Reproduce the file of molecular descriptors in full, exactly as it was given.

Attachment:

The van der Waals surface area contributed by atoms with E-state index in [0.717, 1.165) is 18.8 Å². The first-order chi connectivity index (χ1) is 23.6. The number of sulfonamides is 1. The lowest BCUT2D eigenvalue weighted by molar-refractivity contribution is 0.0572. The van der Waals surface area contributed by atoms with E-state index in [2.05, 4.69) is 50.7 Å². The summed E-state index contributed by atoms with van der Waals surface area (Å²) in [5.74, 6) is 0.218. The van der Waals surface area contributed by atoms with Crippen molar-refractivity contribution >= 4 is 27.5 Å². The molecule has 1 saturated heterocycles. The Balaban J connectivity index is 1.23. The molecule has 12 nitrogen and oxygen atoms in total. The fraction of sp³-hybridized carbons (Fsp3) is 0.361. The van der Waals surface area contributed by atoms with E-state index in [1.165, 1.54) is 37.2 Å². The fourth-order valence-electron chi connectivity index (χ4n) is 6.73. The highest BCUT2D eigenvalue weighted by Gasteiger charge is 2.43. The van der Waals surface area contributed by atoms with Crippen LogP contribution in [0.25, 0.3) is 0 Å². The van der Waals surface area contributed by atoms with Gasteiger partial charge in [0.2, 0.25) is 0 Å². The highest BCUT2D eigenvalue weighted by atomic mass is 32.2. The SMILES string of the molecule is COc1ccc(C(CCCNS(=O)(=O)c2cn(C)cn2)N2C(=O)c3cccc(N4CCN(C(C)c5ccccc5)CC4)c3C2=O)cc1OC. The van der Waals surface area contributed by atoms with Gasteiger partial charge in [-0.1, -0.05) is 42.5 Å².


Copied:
The van der Waals surface area contributed by atoms with E-state index in [0.717, 1.165) is 18.8 Å². The first-order chi connectivity index (χ1) is 23.6. The number of sulfonamides is 1. The lowest BCUT2D eigenvalue weighted by molar-refractivity contribution is 0.0572. The van der Waals surface area contributed by atoms with E-state index in [2.05, 4.69) is 50.7 Å². The summed E-state index contributed by atoms with van der Waals surface area (Å²) in [5.74, 6) is 0.218. The van der Waals surface area contributed by atoms with Crippen molar-refractivity contribution >= 4 is 27.5 Å². The molecule has 1 saturated heterocycles. The Balaban J connectivity index is 1.23. The molecule has 12 nitrogen and oxygen atoms in total. The fraction of sp³-hybridized carbons (Fsp3) is 0.361. The van der Waals surface area contributed by atoms with E-state index in [1.165, 1.54) is 37.2 Å². The fourth-order valence-electron chi connectivity index (χ4n) is 6.73. The highest BCUT2D eigenvalue weighted by Gasteiger charge is 2.43. The van der Waals surface area contributed by atoms with Crippen LogP contribution in [0.25, 0.3) is 0 Å². The van der Waals surface area contributed by atoms with Gasteiger partial charge in [0.2, 0.25) is 0 Å². The highest BCUT2D eigenvalue weighted by atomic mass is 32.2. The SMILES string of the molecule is COc1ccc(C(CCCNS(=O)(=O)c2cn(C)cn2)N2C(=O)c3cccc(N4CCN(C(C)c5ccccc5)CC4)c3C2=O)cc1OC. The van der Waals surface area contributed by atoms with Gasteiger partial charge in [-0.1, -0.05) is 42.5 Å².